Vanessa Bell exhibition at Dulwich Picture Gallery review ***

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Vanessa Bell 1879-1941

Dulwich Picture Gallery, 3rd June 2017

Sun shining. Dulwich Park at play. Bit of a picnic then off to the Vanessa Bell retrospective with SO, BUD and KCK. This is London. It won’t go away.

Dulwich PG does a fine job in bringing together thoughtfully curated exhibitions of the non-blockbuster names in a concentrated way. Nothing to frighten the horses but not too stuffy either. And the location is always worth the journey. In the last couple of years I have enjoyed exploring the work of artists as diverse as Nikolai Astrup with his bold Norwegian landscapes, the under-appreciated Winifred Knights, Eric Ravilious with his exacting eye and best of all MC Escher with his unique prints (so good I saw it again in the Hague). There have been some disappointments: the Adriaen van de Velde was the final proof that I just don’t get on with Golden Age Dutch landscapes.

This, broadly, was a success. I am not utterly convinced that the talents of the leading lights of the Bloomsbury Group were as considerable as they might have imagined. Their louche lifestyles (Bell was married to critic Clive Bell, was sister to Virginia Woolf, and had affairs with artists Roger Fry and Clive’s lover Duncan Grant) and absence of home-grown competition, might have secured them a more elevated place in British cultural history than is warranted. I am probably wrong on Virginia Woolf, the SO is the expert here, though interesting to note that Woolf herself envied her sister’s talent with paint, and certainly wrong on John Maynard Keynes, who applied his massive intellect, with self-evident success, to the world of Mammon rather than the Muses. I know it is a class warrior cliche to have a pop at this lot but generally I am not sure much of the painting that come out of the key BG figures was actually up to much.

Vanessa Bell though represents the best of the rum bunch however. This exhibition, apparently the first retrospective of this scale which surprises me, does highlight though that she never seemed to shake off the influences of her Continental peers, notably all those post-Impressionists. There are traces of German Expression here, a bit of van Gogh there, some Cezanne in the landscapes, Monet haystacks, Matisse dancers, some abstract experiments, a still life that is a dead ringer for her teacher Sargeant’s style. After a while however her voice does emerge and the whole does turn out to be more satisfying than the sum of the parts. The paint is tenderly applied and the colours, which are undeniably muddy throughout, do start to push out. The subjects, whether it be her toff mates, the lovely landscapes and houses she was fortunate enough to frequent, or the well composed still lifes, are undeniably attractive even if they don’t say much beyond that to me. I just can’t see the radical painter that others identify.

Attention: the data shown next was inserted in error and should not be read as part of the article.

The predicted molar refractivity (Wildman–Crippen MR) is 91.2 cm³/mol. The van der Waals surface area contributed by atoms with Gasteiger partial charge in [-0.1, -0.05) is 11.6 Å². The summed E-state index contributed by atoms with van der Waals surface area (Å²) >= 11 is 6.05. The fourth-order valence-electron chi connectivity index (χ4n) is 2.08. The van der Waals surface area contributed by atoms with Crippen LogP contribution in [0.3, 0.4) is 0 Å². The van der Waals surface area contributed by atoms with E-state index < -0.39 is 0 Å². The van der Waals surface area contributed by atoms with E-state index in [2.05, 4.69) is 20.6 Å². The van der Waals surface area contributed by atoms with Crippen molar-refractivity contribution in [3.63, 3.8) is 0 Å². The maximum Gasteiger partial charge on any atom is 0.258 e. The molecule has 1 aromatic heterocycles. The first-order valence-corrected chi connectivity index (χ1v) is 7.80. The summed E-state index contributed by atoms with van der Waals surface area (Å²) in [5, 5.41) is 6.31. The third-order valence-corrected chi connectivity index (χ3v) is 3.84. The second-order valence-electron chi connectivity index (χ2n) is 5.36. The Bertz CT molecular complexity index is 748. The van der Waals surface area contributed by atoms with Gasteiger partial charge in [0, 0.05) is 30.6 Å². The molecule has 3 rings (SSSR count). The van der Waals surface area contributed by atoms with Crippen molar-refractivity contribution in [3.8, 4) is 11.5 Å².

So all in all a very pleasant experience. I mean that in both a good way and a not so good way. This is the document of a privileged life seen through the art of a privileged woman. They are very pretty pictures but nothing that offered any new perspectives for me. Definitely worth viewing but only as a complement to other more challenging contemporaneous artistic output.

 

 

Sussex Modernism at Two Temple Place review ***

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Sussex Modernism: Retreat and Rebellion

Two Temple Place, 15th February 2017

Just a quick shout out for this interesting, compact exhibition. For those who don’t know Two Temple Place it is a neo-Gothic, late Victorian mansion on the Embankment built for an Astor and full to the brim of OTT panelling, carving and painting. It puts on occasional exhibitions at the beginning of each year and this year it is a diverting journey through key British figurative artists of the first half of the C20.

Many of the artists represented here spent sizeable chunks of their working lives at various locations in Sussex hence the theme and many were associated with the Bloomsbury Group and latterly whimsical British surrealism. Sussex no doubt because the houses are nice and the rich toffs have always liked it and it was close to the capital. But also to be fair because the landscapes did offer material to feed the muse. But don’t expect any proletarian radicalism here.

What you do get though are 120 or so works by many of the key figures in British art through the 1920s to 1950s.My favourites are the sculptures from Eric Gill (we can still appreciate the art I think), some lovely Vanessa Bell works (including a perfect still-life and fine fabrics), an Eric Ravilious interior, landscapes and studies by John Piper, Edward Wadsworth and Paul Nash, watercolours by Edward Burra and some haunting photos by Lee Miller.

All in all worth a detour or a lunchtime trip if you work close by. And it’s free. On until 23rd April.

P.S. I note that a fair proportion of the works on show here come from the Towner Gallery in Eastbourne which is one of my absolute favourites. It always has interesting exhibitions informed by its permanent collection. Like the Turner Contemporary in Margate a great excuse when the sun comes out to get on the train, scoff some chips and ice cream, take a look at some of the shops set up by the East London bearded dispora and generally promenade. Lovely.